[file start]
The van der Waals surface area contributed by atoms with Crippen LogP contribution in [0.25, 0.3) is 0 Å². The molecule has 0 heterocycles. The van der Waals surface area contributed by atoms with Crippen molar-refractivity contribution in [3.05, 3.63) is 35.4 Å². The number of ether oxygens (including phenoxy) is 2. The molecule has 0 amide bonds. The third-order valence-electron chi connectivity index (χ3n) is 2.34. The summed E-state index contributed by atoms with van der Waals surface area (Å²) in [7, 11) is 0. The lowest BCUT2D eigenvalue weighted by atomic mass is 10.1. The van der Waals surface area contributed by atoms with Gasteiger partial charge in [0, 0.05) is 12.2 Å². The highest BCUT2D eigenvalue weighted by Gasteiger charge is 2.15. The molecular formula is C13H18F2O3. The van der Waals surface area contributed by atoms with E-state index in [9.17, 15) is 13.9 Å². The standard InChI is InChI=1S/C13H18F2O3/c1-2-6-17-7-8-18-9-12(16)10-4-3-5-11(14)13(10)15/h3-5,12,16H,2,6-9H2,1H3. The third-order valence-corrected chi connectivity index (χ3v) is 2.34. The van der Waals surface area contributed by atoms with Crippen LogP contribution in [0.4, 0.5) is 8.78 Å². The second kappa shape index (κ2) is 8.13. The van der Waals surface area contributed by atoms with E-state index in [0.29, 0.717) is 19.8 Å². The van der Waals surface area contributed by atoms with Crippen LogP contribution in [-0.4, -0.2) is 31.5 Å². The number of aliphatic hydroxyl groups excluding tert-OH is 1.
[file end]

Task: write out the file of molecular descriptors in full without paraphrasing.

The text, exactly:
The van der Waals surface area contributed by atoms with Crippen LogP contribution in [0.25, 0.3) is 0 Å². The molecule has 0 heterocycles. The van der Waals surface area contributed by atoms with Crippen molar-refractivity contribution in [3.05, 3.63) is 35.4 Å². The number of ether oxygens (including phenoxy) is 2. The molecule has 0 amide bonds. The third-order valence-electron chi connectivity index (χ3n) is 2.34. The summed E-state index contributed by atoms with van der Waals surface area (Å²) in [7, 11) is 0. The lowest BCUT2D eigenvalue weighted by atomic mass is 10.1. The van der Waals surface area contributed by atoms with Gasteiger partial charge in [0, 0.05) is 12.2 Å². The highest BCUT2D eigenvalue weighted by Gasteiger charge is 2.15. The molecular formula is C13H18F2O3. The van der Waals surface area contributed by atoms with E-state index in [9.17, 15) is 13.9 Å². The standard InChI is InChI=1S/C13H18F2O3/c1-2-6-17-7-8-18-9-12(16)10-4-3-5-11(14)13(10)15/h3-5,12,16H,2,6-9H2,1H3. The third-order valence-corrected chi connectivity index (χ3v) is 2.34. The van der Waals surface area contributed by atoms with Crippen LogP contribution in [0.4, 0.5) is 8.78 Å². The second kappa shape index (κ2) is 8.13. The van der Waals surface area contributed by atoms with E-state index in [0.29, 0.717) is 19.8 Å². The van der Waals surface area contributed by atoms with Crippen LogP contribution in [-0.4, -0.2) is 31.5 Å². The number of aliphatic hydroxyl groups excluding tert-OH is 1.